Indigenous Peoples Day 2020 falls on October 12.

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In 1977, dozens of delegates from across Indian Country traveled to the UN Geneva, to make the first declaration for Indigenous Peoples Day. Forty-three years later, this nascent attempt at narrative change is now a trend that’s wildly catching on in America.

This Monday, October 12, will mark the thirtieth anniversary since the first state in the Union formally replaced Columbus Day with a day to acknowledge a more accurate representation of American history— one that involves those who were actually here. …


Native Americans die from police violence more than any other American, a fact that is chronically overlooked.

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Jacob Blake (left) was shot seven times by Kenosha Police Officer Rusten Sheskey, Sunday, Aug. 23. Brandon Laducer, a Turtle Mountain tribal citizen was reportedly shot by police an unknown number of times on the reservation the same day. (Photos: Obtained from Facebook)

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In the early morning hours of Sunday, August 23, Stephanie Laducer found herself on the Turtle Mountain Indian reservation outside the home where her nephew, 38-year-old Brandon Laducer, had just been shot by the police. Minutes before he died, Stephanie said he spoke what would be some of his last words. “He said, ‘I love you auntie, you are one of the best people I know,’” she reportedly told Native News Online.

Days later, Stephanie, 48, would turn to Facebook to openly grieve. Brandon, she wrote, was like a son to her. …


How an Iñupiat Trump Official, Tara Sweeney, is challenging everything you know about Indigenous environmentalism

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A 2017 newsletter cover of the Iñupiat-owned Arctic Slope Regional Corp. after Congress opened part of the Alaska National Wildlife Refuge for oil exploration.

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It was late-February, 2001 when a doe-eyed Tara Sweeney, then 27-years-old, joined members of Congress and others to promote drilling in the Arctic National Wildlife Refuge. President George W. Bush had been in office barely a month. Expanding the reserve for oil exploration had been one of his top campaign issues. A year earlier as Governor of Texas, Bush rallied to reduce America’s dependency on foreign oil. …


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Voting rights advocate Lucy Nicolar Poolaw of the Penobscot Nation casts the first Native American vote allowed on a reservation in Maine, 1955. (Danny Maher, Bangor Daily News)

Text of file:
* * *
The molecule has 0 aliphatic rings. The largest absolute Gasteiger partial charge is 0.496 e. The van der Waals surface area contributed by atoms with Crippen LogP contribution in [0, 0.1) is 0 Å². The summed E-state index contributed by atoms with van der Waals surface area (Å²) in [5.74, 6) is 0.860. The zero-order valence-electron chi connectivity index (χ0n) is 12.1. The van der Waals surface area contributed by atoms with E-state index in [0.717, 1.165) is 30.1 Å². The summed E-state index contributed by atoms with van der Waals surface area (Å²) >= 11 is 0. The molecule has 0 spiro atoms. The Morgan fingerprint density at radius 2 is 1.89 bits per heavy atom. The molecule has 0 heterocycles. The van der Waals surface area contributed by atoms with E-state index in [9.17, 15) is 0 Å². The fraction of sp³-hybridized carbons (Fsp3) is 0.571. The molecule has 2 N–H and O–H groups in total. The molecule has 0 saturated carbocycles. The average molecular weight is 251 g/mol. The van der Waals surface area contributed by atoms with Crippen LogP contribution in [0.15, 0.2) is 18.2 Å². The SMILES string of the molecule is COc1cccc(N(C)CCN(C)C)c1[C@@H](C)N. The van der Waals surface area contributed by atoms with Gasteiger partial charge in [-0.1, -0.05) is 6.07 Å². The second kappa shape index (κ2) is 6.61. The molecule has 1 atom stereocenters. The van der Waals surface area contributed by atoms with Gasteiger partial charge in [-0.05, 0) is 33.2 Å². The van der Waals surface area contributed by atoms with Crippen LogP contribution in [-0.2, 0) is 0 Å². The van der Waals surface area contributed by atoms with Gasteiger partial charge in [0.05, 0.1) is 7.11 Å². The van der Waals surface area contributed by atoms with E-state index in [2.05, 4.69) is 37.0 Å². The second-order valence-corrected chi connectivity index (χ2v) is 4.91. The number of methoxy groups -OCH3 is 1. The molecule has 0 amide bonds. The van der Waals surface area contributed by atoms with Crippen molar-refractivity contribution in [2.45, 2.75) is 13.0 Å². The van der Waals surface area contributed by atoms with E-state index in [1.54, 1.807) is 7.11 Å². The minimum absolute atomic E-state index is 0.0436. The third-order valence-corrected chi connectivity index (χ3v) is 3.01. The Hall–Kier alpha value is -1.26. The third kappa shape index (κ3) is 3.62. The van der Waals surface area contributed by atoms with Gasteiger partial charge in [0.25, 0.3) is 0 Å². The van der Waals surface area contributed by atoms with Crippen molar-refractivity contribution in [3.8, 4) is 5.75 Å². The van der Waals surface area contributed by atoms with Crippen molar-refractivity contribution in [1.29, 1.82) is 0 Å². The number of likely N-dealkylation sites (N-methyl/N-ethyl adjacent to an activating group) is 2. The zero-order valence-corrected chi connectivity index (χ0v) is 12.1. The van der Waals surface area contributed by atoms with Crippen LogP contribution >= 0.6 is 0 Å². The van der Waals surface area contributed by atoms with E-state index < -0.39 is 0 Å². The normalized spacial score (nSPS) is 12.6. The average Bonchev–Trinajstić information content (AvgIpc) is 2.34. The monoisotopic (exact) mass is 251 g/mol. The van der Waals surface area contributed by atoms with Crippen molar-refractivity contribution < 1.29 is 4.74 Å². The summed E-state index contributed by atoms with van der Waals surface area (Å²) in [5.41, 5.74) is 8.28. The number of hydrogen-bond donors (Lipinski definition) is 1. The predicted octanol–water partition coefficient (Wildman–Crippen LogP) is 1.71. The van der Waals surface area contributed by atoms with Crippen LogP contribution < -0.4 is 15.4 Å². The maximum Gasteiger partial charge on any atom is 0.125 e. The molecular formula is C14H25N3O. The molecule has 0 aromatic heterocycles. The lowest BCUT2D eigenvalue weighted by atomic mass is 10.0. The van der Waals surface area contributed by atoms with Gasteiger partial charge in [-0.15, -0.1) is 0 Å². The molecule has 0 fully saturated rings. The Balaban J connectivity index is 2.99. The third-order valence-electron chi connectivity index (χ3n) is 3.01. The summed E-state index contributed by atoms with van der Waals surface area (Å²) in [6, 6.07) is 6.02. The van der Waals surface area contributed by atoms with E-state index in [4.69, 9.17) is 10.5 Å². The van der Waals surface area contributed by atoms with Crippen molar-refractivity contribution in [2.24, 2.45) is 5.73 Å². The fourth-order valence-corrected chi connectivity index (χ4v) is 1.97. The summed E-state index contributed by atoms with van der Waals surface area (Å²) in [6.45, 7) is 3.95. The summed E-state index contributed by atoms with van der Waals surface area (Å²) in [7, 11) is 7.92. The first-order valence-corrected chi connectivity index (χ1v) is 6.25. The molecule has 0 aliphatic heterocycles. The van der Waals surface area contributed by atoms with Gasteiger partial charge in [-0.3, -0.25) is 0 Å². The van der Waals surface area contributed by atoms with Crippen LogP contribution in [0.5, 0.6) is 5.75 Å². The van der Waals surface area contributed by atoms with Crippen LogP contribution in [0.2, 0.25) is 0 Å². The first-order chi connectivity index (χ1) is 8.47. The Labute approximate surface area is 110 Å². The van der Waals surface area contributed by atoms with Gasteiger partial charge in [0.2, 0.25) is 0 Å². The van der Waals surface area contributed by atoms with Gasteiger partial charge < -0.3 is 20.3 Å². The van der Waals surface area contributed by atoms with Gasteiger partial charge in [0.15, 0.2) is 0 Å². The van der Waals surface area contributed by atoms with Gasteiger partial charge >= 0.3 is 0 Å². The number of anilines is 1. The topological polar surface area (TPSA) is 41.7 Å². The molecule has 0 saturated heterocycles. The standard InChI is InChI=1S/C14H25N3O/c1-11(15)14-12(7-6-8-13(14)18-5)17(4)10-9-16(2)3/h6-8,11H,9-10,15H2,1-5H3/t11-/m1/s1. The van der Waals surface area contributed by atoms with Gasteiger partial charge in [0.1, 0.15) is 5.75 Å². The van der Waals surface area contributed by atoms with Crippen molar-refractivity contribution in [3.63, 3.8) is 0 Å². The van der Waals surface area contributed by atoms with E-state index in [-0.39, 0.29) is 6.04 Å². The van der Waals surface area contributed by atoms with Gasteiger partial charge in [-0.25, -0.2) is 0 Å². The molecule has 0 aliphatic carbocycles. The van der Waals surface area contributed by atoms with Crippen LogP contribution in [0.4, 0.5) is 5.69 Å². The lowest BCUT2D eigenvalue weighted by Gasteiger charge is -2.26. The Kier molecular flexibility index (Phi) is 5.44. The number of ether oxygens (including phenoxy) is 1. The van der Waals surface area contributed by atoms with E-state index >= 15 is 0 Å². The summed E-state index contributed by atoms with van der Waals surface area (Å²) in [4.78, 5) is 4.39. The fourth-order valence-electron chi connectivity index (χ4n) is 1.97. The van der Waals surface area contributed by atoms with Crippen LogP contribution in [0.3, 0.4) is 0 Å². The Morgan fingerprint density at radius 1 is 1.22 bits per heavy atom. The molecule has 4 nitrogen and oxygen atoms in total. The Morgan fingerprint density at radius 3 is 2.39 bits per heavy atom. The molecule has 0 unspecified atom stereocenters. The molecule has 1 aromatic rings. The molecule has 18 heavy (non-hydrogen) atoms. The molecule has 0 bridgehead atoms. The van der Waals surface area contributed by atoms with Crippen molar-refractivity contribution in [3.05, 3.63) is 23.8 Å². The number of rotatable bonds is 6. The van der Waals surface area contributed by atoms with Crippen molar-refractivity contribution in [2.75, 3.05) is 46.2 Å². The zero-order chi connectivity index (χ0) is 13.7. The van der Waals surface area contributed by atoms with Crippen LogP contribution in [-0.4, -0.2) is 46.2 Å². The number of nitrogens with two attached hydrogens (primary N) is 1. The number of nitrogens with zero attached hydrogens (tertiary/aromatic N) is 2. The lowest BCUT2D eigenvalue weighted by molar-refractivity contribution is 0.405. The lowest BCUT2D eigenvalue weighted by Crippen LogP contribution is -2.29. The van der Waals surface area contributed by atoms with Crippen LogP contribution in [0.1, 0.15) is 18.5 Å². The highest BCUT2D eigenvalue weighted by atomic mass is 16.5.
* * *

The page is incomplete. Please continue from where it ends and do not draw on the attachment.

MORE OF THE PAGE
The feminists in the (unfinished) battle for suffrage in Indian Country

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It took the better part of a century to pass a law saying American women had the right to vote. It took even longer to deliver this right to Indigenous women — which really short-changed all Native Americans. For the longest time, the word “suffrage” has been aligned with the historic passage of the 19th Amendment, a decree ratified a century ago, this week, outlawing discrimination of voters on the basis of their sex. But in reality, such shorthand, couched in twentieth-century white feminism, was exclusionary. …


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Harlan McKosato (Sac and Fox) longtime broadcaster and columnist who addressed modern Indigenous issues passed away Tuesday, July 21, 2020. He was 54. PHOTO: Harlan McKosato’s Memorial Fund, GoFundMe

Reckoning with the life and death of a Native American journalist

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The last time I saw Harlan McKosato was too long ago, the summer of 2011. I was in Santa Fe for a weeklong documentary film workshop that turned out to be a disaster. I recall meeting Harlan, my Sac and Fox journalism colleague, at the end of that awful week. Together we lamented about how hard it is to be Native in the white world of media. …

About

Jenni Monet

Journalist and media critic reporting on Indigenous Affairs | Founder of the weekly newsletter @Indigenous_ly | Kʰɑwɑjkʰɑ (@LagunaPueblo ) jennimonet.com